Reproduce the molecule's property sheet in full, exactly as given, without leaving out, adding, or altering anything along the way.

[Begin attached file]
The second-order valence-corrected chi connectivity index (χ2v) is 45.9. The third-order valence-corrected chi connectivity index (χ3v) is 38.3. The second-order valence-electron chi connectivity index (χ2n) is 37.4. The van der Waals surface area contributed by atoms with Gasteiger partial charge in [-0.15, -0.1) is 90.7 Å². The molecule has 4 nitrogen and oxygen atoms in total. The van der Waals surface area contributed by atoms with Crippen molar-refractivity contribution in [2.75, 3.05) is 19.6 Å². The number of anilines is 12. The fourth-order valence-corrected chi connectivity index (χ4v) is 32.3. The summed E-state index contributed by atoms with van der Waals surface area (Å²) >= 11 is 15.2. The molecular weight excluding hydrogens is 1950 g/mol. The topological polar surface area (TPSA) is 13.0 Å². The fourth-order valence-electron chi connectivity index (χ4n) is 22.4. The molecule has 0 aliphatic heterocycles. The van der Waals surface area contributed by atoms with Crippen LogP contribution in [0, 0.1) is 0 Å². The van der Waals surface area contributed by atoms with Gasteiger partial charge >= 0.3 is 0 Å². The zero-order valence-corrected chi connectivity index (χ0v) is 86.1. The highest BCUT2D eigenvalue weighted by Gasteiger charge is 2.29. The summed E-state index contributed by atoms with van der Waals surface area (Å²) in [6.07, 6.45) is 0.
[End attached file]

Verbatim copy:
The second-order valence-corrected chi connectivity index (χ2v) is 45.9. The third-order valence-corrected chi connectivity index (χ3v) is 38.3. The second-order valence-electron chi connectivity index (χ2n) is 37.4. The van der Waals surface area contributed by atoms with Gasteiger partial charge in [-0.15, -0.1) is 90.7 Å². The molecule has 4 nitrogen and oxygen atoms in total. The van der Waals surface area contributed by atoms with Crippen molar-refractivity contribution in [2.75, 3.05) is 19.6 Å². The number of anilines is 12. The fourth-order valence-corrected chi connectivity index (χ4v) is 32.3. The summed E-state index contributed by atoms with van der Waals surface area (Å²) >= 11 is 15.2. The molecular weight excluding hydrogens is 1950 g/mol. The topological polar surface area (TPSA) is 13.0 Å². The fourth-order valence-electron chi connectivity index (χ4n) is 22.4. The molecule has 0 aliphatic heterocycles. The van der Waals surface area contributed by atoms with Crippen LogP contribution in [0, 0.1) is 0 Å². The van der Waals surface area contributed by atoms with Gasteiger partial charge >= 0.3 is 0 Å². The zero-order valence-corrected chi connectivity index (χ0v) is 86.1. The highest BCUT2D eigenvalue weighted by Gasteiger charge is 2.29. The summed E-state index contributed by atoms with van der Waals surface area (Å²) in [6.07, 6.45) is 0.